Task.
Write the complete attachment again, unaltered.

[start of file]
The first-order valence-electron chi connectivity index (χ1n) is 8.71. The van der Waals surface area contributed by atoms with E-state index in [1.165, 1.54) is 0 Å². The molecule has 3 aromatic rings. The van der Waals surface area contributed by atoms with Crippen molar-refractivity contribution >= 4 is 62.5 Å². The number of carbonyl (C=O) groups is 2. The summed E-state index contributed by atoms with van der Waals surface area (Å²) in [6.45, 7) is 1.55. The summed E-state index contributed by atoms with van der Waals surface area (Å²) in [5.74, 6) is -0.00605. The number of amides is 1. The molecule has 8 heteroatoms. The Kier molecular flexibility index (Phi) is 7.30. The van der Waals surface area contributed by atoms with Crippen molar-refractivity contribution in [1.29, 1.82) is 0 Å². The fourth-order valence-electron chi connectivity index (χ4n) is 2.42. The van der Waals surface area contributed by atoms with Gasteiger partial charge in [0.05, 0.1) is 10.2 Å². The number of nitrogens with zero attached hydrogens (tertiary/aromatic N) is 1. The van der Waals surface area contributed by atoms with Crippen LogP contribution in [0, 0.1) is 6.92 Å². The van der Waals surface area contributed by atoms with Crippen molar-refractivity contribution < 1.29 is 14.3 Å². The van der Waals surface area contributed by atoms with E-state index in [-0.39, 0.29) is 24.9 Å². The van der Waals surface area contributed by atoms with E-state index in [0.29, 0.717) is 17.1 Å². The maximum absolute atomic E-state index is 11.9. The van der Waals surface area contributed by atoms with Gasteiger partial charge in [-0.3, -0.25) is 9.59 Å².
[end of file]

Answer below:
The first-order valence-electron chi connectivity index (χ1n) is 8.71. The van der Waals surface area contributed by atoms with E-state index in [1.165, 1.54) is 0 Å². The molecule has 3 aromatic rings. The van der Waals surface area contributed by atoms with Crippen molar-refractivity contribution >= 4 is 62.5 Å². The number of carbonyl (C=O) groups is 2. The summed E-state index contributed by atoms with van der Waals surface area (Å²) in [6.45, 7) is 1.55. The summed E-state index contributed by atoms with van der Waals surface area (Å²) in [5.74, 6) is -0.00605. The number of amides is 1. The molecule has 8 heteroatoms. The Kier molecular flexibility index (Phi) is 7.30. The van der Waals surface area contributed by atoms with Crippen molar-refractivity contribution in [1.29, 1.82) is 0 Å². The fourth-order valence-electron chi connectivity index (χ4n) is 2.42. The van der Waals surface area contributed by atoms with Gasteiger partial charge in [0.05, 0.1) is 10.2 Å². The number of nitrogens with zero attached hydrogens (tertiary/aromatic N) is 1. The van der Waals surface area contributed by atoms with Crippen LogP contribution in [0, 0.1) is 6.92 Å². The van der Waals surface area contributed by atoms with Crippen molar-refractivity contribution < 1.29 is 14.3 Å². The van der Waals surface area contributed by atoms with E-state index in [-0.39, 0.29) is 24.9 Å². The van der Waals surface area contributed by atoms with E-state index in [0.29, 0.717) is 17.1 Å². The maximum absolute atomic E-state index is 11.9. The van der Waals surface area contributed by atoms with Gasteiger partial charge in [-0.3, -0.25) is 9.59 Å².